exposure adjustment vs. curves

2012-12-31
2013-02-27
  • Gary Aitken
    Gary Aitken
    2012-12-31

    Can someone explain to me if there is a difference between adjusting exposure via the main exposure control slider, and adjusting it via a curve (Under "Base curve" tab or under "Correct luminosity, saturation" tab)?  When I have a large dynamic range, I have tried to use the curves but can't seem to get the increased definition in the shadows that I can get by adjusting exposure, but then that blows the hilights.  Maybe I have to use an hdr approach with two images, but before doing that I would like to understand what the two controls do a little better.  Thanks.

     
  • The exposure slider gives the same adjustment to the whole image. You can shape the base curve to give more adjustment to e.g. the shadows or the highlights. Often you will use a combination of both.

    Have you read the user guide? It is here: http://ufraw.sourceforge.net/Guide.html

    Regards,
    Niels Kristian

     
  • Gary Aitken
    Gary Aitken
    2013-01-01

    I thought I had :-)  But it wasn't clear to me that it was the same adjustment exactly.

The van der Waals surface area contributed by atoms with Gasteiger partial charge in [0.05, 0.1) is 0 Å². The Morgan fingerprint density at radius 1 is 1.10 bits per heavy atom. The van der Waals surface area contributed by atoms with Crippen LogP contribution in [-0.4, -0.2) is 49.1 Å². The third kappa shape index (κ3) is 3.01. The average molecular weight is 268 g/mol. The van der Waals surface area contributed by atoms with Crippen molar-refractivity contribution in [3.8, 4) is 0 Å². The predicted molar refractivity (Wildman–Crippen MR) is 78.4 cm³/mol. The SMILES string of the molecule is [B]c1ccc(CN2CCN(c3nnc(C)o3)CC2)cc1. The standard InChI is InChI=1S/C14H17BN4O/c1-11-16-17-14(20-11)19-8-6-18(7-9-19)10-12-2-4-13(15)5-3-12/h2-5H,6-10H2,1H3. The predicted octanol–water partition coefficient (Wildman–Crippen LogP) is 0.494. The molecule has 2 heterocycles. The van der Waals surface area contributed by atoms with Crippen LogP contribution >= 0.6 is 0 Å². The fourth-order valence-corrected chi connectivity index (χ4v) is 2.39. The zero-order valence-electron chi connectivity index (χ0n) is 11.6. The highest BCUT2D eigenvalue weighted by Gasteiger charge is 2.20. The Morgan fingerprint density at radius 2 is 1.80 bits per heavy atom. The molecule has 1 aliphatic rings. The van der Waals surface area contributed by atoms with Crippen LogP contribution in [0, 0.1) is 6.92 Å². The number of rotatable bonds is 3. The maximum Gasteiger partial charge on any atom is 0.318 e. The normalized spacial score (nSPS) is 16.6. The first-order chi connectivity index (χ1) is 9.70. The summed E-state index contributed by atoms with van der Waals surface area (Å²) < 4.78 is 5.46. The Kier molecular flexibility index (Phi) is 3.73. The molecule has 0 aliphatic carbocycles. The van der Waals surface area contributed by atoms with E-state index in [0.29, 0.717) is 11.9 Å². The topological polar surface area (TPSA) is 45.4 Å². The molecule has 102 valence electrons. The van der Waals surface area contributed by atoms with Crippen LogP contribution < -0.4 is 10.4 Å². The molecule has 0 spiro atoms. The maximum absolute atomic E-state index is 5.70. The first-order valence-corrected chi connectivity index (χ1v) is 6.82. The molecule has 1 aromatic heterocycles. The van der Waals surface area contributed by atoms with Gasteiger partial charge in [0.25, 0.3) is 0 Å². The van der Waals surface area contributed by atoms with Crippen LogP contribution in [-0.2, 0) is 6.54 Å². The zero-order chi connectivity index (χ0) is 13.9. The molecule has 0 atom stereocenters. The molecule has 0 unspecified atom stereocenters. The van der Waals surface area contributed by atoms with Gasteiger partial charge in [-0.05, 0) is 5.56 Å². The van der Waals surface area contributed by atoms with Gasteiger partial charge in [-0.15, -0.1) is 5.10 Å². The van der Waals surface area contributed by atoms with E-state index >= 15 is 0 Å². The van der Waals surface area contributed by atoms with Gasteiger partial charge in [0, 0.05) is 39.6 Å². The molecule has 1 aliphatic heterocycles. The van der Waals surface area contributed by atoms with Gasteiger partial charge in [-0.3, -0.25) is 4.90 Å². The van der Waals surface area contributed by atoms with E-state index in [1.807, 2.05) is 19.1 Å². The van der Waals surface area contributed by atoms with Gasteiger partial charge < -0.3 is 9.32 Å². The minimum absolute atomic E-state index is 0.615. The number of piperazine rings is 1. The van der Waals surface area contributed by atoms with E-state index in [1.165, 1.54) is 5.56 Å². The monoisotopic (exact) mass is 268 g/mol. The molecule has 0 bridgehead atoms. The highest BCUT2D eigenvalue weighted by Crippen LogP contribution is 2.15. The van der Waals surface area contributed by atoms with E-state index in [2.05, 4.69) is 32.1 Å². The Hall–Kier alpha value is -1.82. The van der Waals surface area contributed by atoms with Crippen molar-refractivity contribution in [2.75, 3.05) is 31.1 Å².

Thanks

     
  • Gary Aitken
    Gary Aitken
    2013-01-04

    On thinking about this a little further, I still have a question…
    What exactly does "gives the same adjustment to the whole image" mean?
    Does it just shift the linear curve to the NW or SE, and clip correspondingly both highlights and shadows? 
    It doesn't seem like it does that.
    If it doesn't do that, it must curve the default straight line somehow.
    It would be helpful if there was a way to view the curve as a result of what the exposure changes do, so one can make more reasonable adjustments subsequently; or at least understand exactly what the exposure change does.
    This is one of those cases where a picture's probably worth at least a few hundred words, at least for the user's guide.

     
  • The best analogy of the exposure slider is moving the linear curve up (making the whole image brighter) or down (making the whole image darker) just like the exposure compensation on a camera.

    Regards,
    Niels Kristian